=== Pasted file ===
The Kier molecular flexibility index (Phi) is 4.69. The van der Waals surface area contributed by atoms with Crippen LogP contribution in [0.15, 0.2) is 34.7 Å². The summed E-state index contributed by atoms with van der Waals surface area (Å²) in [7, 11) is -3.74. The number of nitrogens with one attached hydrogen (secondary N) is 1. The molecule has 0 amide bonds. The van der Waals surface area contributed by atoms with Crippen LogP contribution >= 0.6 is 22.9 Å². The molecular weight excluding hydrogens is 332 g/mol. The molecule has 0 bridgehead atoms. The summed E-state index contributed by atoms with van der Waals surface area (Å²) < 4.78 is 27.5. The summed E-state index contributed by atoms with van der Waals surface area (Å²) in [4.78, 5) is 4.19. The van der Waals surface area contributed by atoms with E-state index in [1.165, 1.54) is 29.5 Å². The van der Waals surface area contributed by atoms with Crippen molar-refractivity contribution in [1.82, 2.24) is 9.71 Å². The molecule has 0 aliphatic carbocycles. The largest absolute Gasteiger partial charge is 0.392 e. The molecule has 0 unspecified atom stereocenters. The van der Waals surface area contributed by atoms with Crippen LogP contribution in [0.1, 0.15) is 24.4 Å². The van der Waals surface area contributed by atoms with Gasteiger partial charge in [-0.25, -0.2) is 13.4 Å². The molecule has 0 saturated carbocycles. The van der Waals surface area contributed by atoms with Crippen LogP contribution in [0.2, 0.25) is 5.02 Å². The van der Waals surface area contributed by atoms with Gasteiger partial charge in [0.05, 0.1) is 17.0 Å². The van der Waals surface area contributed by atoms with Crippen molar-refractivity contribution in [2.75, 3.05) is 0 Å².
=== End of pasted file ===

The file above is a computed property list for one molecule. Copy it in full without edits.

The Kier molecular flexibility index (Phi) is 4.69. The van der Waals surface area contributed by atoms with Crippen LogP contribution in [0.15, 0.2) is 34.7 Å². The summed E-state index contributed by atoms with van der Waals surface area (Å²) in [7, 11) is -3.74. The number of nitrogens with one attached hydrogen (secondary N) is 1. The molecule has 0 amide bonds. The van der Waals surface area contributed by atoms with Crippen LogP contribution >= 0.6 is 22.9 Å². The molecular weight excluding hydrogens is 332 g/mol. The molecule has 0 bridgehead atoms. The summed E-state index contributed by atoms with van der Waals surface area (Å²) < 4.78 is 27.5. The summed E-state index contributed by atoms with van der Waals surface area (Å²) in [4.78, 5) is 4.19. The van der Waals surface area contributed by atoms with E-state index in [1.165, 1.54) is 29.5 Å². The van der Waals surface area contributed by atoms with Crippen molar-refractivity contribution in [1.82, 2.24) is 9.71 Å². The molecule has 0 aliphatic carbocycles. The largest absolute Gasteiger partial charge is 0.392 e. The molecule has 0 unspecified atom stereocenters. The van der Waals surface area contributed by atoms with Crippen LogP contribution in [0.1, 0.15) is 24.4 Å². The van der Waals surface area contributed by atoms with Gasteiger partial charge in [-0.25, -0.2) is 13.4 Å². The molecule has 0 saturated carbocycles. The van der Waals surface area contributed by atoms with Crippen LogP contribution in [0.2, 0.25) is 5.02 Å². The van der Waals surface area contributed by atoms with Gasteiger partial charge in [0.05, 0.1) is 17.0 Å². The van der Waals surface area contributed by atoms with Crippen molar-refractivity contribution in [2.75, 3.05) is 0 Å².